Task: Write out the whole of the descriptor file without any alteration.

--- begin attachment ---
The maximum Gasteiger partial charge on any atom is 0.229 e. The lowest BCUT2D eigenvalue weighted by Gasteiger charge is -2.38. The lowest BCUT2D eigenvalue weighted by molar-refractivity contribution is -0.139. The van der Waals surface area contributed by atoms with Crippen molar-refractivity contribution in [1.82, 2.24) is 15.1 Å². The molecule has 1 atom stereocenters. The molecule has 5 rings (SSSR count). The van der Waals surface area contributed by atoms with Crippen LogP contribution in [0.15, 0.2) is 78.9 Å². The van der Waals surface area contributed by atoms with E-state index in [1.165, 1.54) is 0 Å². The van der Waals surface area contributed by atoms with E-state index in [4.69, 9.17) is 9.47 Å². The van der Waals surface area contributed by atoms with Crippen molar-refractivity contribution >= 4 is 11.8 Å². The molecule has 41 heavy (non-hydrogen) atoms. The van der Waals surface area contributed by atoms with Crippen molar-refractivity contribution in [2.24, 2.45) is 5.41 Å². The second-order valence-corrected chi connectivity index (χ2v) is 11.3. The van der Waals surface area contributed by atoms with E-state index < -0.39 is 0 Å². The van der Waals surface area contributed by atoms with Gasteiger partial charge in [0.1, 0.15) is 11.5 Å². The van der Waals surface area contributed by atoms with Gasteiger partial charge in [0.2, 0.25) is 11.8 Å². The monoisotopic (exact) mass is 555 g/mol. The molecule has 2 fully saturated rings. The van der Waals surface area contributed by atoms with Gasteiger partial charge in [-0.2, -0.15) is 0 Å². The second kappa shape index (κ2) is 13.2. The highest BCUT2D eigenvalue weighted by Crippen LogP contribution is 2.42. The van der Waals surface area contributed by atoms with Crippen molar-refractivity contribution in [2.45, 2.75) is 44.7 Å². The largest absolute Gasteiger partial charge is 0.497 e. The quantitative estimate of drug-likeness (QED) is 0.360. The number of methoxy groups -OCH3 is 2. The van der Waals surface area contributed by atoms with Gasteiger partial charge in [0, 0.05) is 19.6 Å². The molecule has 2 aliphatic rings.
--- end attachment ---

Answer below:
The maximum Gasteiger partial charge on any atom is 0.229 e. The lowest BCUT2D eigenvalue weighted by Gasteiger charge is -2.38. The lowest BCUT2D eigenvalue weighted by molar-refractivity contribution is -0.139. The van der Waals surface area contributed by atoms with Crippen molar-refractivity contribution in [1.82, 2.24) is 15.1 Å². The molecule has 1 atom stereocenters. The molecule has 5 rings (SSSR count). The van der Waals surface area contributed by atoms with Crippen LogP contribution in [0.15, 0.2) is 78.9 Å². The van der Waals surface area contributed by atoms with E-state index in [1.165, 1.54) is 0 Å². The van der Waals surface area contributed by atoms with E-state index in [4.69, 9.17) is 9.47 Å². The van der Waals surface area contributed by atoms with Crippen molar-refractivity contribution >= 4 is 11.8 Å². The molecule has 41 heavy (non-hydrogen) atoms. The van der Waals surface area contributed by atoms with Crippen molar-refractivity contribution in [2.24, 2.45) is 5.41 Å². The second-order valence-corrected chi connectivity index (χ2v) is 11.3. The van der Waals surface area contributed by atoms with E-state index < -0.39 is 0 Å². The van der Waals surface area contributed by atoms with Gasteiger partial charge in [0.1, 0.15) is 11.5 Å². The van der Waals surface area contributed by atoms with Gasteiger partial charge in [0.2, 0.25) is 11.8 Å². The monoisotopic (exact) mass is 555 g/mol. The molecule has 2 fully saturated rings. The van der Waals surface area contributed by atoms with Gasteiger partial charge in [-0.2, -0.15) is 0 Å². The second kappa shape index (κ2) is 13.2. The highest BCUT2D eigenvalue weighted by Crippen LogP contribution is 2.42. The van der Waals surface area contributed by atoms with Crippen molar-refractivity contribution in [2.45, 2.75) is 44.7 Å². The largest absolute Gasteiger partial charge is 0.497 e. The quantitative estimate of drug-likeness (QED) is 0.360. The number of methoxy groups -OCH3 is 2. The van der Waals surface area contributed by atoms with Gasteiger partial charge in [0, 0.05) is 19.6 Å². The molecule has 2 aliphatic rings.